He further added that he developed pimples like swellings and pus on the foot and leg and his relatives took him to Aboke Health Center IV for wound dressing but it worsened.

“I started losing energy and my jaws got stuck to each other; eating and talking was impossible,” Ogwang narrates.

Unconscious, he was later rushed for oxygen at the Intensive Care Unit of Lacor hospital where he spent 20 days.

When he gained senses, he says doctors decided to amputate his second leg on August 19th 2013.

As the wounds were healing, he says suddenly they all turned septic. He says the burden of footing the medical bill was solely on him.

Asked whether the Police headquarter came to his support, he responds in the negative by shaking his head.

“My district Superior took my file to Kampala but he was turned down due to surgeon recommendation, by this time I was very weak,” he says.

He recalls that it was his comrades in Kole district police department who contributed shs135000 in solidarity.

Amidst all the pain, he boasts of leaving a legacy of crime reduction in Apac communities and a good name among his peers.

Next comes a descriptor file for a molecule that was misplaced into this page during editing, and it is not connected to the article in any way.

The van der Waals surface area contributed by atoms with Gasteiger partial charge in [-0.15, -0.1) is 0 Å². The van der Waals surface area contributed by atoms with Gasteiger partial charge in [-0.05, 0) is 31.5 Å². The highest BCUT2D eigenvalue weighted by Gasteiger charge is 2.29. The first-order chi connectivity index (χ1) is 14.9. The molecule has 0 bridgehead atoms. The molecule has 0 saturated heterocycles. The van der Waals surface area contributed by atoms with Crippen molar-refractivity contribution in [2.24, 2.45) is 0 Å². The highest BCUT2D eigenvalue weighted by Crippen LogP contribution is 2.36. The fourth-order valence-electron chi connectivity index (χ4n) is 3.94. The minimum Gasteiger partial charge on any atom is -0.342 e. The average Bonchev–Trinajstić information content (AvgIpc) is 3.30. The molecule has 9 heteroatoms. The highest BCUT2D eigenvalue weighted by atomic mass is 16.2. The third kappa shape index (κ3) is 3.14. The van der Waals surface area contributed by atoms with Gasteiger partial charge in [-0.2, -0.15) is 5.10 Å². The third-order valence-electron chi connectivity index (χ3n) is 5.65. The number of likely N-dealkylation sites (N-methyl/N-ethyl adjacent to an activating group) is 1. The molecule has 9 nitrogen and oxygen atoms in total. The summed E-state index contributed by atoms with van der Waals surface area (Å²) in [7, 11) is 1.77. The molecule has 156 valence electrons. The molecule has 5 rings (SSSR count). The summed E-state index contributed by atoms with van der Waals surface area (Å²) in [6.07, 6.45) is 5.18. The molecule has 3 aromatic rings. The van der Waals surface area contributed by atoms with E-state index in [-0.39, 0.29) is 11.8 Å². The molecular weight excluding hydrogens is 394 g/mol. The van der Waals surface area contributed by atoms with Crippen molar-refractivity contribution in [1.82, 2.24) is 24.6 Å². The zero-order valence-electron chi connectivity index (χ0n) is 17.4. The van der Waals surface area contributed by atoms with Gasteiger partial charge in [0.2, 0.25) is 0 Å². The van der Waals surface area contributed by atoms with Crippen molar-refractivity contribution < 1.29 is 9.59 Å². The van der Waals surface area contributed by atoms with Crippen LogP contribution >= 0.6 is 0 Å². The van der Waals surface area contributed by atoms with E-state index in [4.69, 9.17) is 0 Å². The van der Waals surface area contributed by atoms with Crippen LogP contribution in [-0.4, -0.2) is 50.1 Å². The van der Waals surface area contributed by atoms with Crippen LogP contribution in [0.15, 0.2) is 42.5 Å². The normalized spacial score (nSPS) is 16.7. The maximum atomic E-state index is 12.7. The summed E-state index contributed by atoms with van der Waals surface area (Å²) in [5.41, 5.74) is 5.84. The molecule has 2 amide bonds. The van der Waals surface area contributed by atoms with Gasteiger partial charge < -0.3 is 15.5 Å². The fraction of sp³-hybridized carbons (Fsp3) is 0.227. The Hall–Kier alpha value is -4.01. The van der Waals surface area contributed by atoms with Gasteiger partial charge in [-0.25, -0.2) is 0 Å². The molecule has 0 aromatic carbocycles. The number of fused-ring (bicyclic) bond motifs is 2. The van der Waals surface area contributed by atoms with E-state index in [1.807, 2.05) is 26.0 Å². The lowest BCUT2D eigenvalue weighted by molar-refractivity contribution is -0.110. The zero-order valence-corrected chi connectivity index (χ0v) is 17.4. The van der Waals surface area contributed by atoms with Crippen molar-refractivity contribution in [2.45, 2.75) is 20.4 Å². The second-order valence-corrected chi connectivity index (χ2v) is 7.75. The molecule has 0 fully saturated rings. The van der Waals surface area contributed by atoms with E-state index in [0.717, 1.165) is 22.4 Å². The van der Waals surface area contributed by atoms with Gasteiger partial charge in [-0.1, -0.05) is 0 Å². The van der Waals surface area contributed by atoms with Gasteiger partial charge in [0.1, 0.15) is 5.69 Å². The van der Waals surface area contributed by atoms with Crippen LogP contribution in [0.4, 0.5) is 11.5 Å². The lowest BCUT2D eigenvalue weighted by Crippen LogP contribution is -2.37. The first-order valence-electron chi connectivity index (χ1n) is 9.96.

Despite all the odds, Ogwang still loves his job. But one thing that troubles him his is the lack of a wheel chair to allow him to go back home.

“If they (government) have mercy, let them turn and look at me, that I need a wheel chair and money in appreciation for my service,” he appeals.

On February 26, 2014 Ogwang was moved to Gulu Regional Referral Hospital Orthopedic workshop to “beg” for artificial limbs to be fitted without any costs, since the money he gets cannot pay for the artificial limbs.

At the hospital, his son Jolly Joe Odongo 16 carries him by his shoulder in case he needs to change locations.

Odongo never went back to Allied Secondary School to sit for his promotional examinations because he felt that his father was not being supported by any government institution.

“It’s tiresome but I love my father, the pain is inside my heart that a bread winner wears at our watch,” Odongo says in a choking speech.

However, he always engages his father in a game of Drafts in an effort yo make him forget his worries.

As Inspector of Police, he earns a salary of shs350,000 monthly. The figure is far too low to enable his children go to school.

The farming which he used to supplement his family income cannot happen now.

“The work is overwhelming, it’s me to get food, pay fees and go to farms, we miss Ogwang, a hardworking man,” his wife says.